Sunday, May 6, 2012

From My Speech, "Imagine Having Autism"


To a person without a disability it must be hard to imagine life with one. I think it is hard to imagine having a disability even for a few hours, so it is much more difficult to imagine living with severe limitations life long. I have not lived one day without autism. It is hard to imagine my life without it because I’m part of autism and it is in me. My mind is intact. My soul is free, but my body is the property of something else. This “else thing” is called autism. It looks like this: weird body movements, noises, lack of responding at times, a mask of flat expression on my face, impulse problems, and an overly sensitive sensory system, which is why I sometimes wear headphones.
But perhaps more difficult than all of the above,   is the attitude of others. It is obvious by my actions that I’m not smart, right? OK, not right. But you know my limitations make me appear not smart at times, and then people assume. It’s not so bad now because I type on an iPad , so it is obvious that I think and read, but I still need to prove myself to each person I meet. This is life with a disability like mine. People don’t know or understand, and there are a lot of misconceptions.

It is more lonely to be autistic than not, especially for people who can’t communicate. I have an exercise for you. Imagine that though you think just fine your mouth is unable to speak your thoughts. This means no phone conversations, no singing, no long talks (or short ones), no calling your dog, no telling people your ideas, how you feel, or your needs. In other words, very quiet and very stuck. You listen all the time to the conversations of others, but you can’t join in. Ever. Not for an hour, but forever. Now imagine that your hand is wobbly and doesn’t obey your thoughts either, so the option of writing is gone. That is isolation.

Now it gets tougher. Your body doesn’t stop doing odd movements. You behave oddly because of that. Now you have a taste of autism. But I think one more taste will help you get it. Imagine all this, and put yourself as a kid into school with others like yourself  and see yourself in a class doing the same boring lessons day after day, year after year, such as the days of the week, the weather, the ABCs, the 1+1s, all because your outside has fooled people into concluding you are dumb. Then the school tells your parents you don’t understand.

So now you know about my early life. I was lucky to escape my internal isolation because I was taught how to communicate, first on a letter board and now on an iPad. This enabled me to leave my special education environment and enter a general education one. My old classmates still remain in the same special education class. None have been taught to communicate yet.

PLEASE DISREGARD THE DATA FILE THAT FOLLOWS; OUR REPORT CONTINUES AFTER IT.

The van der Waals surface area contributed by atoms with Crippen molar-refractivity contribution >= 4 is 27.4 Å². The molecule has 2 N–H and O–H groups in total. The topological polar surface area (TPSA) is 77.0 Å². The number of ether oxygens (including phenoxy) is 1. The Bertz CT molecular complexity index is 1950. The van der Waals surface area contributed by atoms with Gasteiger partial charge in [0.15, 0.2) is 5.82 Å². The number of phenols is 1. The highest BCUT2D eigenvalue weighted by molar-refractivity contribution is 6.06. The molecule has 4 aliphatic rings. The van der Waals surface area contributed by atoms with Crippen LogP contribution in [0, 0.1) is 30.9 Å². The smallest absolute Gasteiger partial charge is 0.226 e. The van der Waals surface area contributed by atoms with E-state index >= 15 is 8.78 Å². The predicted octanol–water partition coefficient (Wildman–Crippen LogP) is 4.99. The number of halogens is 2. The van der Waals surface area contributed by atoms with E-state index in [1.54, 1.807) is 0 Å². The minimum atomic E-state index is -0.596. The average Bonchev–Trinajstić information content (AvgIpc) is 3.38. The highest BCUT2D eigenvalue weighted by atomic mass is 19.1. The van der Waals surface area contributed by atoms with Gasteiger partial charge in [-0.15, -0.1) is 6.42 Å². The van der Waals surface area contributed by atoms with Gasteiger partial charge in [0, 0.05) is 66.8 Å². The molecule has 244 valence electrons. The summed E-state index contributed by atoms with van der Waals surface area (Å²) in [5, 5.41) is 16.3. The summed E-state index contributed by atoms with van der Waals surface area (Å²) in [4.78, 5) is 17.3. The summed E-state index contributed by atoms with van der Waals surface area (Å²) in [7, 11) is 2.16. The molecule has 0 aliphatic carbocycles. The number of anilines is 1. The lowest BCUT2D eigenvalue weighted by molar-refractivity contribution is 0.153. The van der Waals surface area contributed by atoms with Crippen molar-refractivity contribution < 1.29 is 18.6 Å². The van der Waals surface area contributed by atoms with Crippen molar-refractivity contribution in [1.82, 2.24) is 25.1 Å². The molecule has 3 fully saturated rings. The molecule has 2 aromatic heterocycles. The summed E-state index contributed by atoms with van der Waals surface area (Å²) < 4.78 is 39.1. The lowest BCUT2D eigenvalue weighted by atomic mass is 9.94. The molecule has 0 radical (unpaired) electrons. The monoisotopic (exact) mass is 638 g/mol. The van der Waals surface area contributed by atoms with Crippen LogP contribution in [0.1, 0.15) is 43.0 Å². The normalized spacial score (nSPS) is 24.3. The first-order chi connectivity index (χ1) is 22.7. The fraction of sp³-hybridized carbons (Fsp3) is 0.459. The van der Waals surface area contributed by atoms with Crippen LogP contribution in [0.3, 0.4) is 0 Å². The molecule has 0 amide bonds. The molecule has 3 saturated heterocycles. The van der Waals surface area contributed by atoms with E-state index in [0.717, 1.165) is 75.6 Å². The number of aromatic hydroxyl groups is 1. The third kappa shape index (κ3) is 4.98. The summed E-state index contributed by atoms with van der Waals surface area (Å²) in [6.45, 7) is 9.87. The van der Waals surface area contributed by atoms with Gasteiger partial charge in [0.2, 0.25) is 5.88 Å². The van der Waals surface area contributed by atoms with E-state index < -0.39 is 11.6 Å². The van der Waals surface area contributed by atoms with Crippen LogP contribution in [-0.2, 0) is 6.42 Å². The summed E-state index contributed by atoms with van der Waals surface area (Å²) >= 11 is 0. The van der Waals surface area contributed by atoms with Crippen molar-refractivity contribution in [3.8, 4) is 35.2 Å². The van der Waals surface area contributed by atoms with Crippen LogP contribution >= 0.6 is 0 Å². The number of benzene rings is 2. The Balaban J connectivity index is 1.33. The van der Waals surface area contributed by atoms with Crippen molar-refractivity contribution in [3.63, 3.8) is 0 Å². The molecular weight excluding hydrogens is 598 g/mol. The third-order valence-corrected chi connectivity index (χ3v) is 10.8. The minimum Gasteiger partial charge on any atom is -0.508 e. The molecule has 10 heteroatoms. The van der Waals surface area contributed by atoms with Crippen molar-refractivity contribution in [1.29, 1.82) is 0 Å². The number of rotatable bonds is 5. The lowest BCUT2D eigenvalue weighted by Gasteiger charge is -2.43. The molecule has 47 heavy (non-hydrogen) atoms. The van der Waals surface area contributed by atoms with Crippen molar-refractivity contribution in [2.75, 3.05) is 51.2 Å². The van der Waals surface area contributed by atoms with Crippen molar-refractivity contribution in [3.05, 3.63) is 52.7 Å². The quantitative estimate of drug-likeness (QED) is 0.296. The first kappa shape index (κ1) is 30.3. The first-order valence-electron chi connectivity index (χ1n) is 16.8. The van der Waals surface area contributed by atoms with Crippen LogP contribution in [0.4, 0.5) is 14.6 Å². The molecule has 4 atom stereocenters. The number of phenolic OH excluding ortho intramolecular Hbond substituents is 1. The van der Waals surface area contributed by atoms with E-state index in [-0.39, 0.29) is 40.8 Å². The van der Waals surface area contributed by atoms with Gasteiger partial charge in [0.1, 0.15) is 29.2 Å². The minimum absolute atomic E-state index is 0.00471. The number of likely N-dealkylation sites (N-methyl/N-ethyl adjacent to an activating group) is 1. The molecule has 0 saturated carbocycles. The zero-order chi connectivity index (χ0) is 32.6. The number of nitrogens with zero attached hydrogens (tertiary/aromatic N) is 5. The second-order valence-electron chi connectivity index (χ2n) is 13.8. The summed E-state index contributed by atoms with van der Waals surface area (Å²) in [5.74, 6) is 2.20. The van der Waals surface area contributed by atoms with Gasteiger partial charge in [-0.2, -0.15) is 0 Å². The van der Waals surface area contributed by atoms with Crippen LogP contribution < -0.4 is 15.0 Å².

In autism we are thought to be limited rather than trapped. I think the number of so-called mentally retarded autistic people is greatly exaggerated. How smart would you look if you couldn’t talk, gesture, write, or control your movements? It is a true frustration living like this with society’s misunderstanding, so I am grateful to begin changing perceptions.
Maybe we can work together to change the future.

5 comments:

  1. Thank you for writing this. I've been following your blog for a few months. My 3.5 yr old son has mild/mod ASD and I find your insights truly helpful to how my son may be thinking. He can communicate verbally pretty well, but I still appreciate reading about how others with ASD think and process the world around them. I forwarded a link to this post to his early intervention teacher and will discuss it in our next parent/toddler ASD class.

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  2. Wow I am excited about this post! You have given words to what I try to explain to everyone about my son all the time. I copied this and forwarded it to everyone I know. Thanks so much for this! I have just recently learned about you and will enjoy reading your experiences and insights.

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  3. Ido, you inspire me. It's because of your example I am working to get those kids who remain "trapped" in special ed classes out and given a chance in general ed and taught to communicate. Yes, it is an uphill battle with countless misunderstandings (to put it nicely) but together we can make a difference. I'm looking forward to hearing how your summer workouts go!@

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  4. Thanks for sharing your work. I have a 6yr old nonverbal grandson that is a genius, :) Can you tell me the name of the app that you showing typing on in the blog about communicative devices or assistive technology. Keep up the great work. I will buy your book and follow you.

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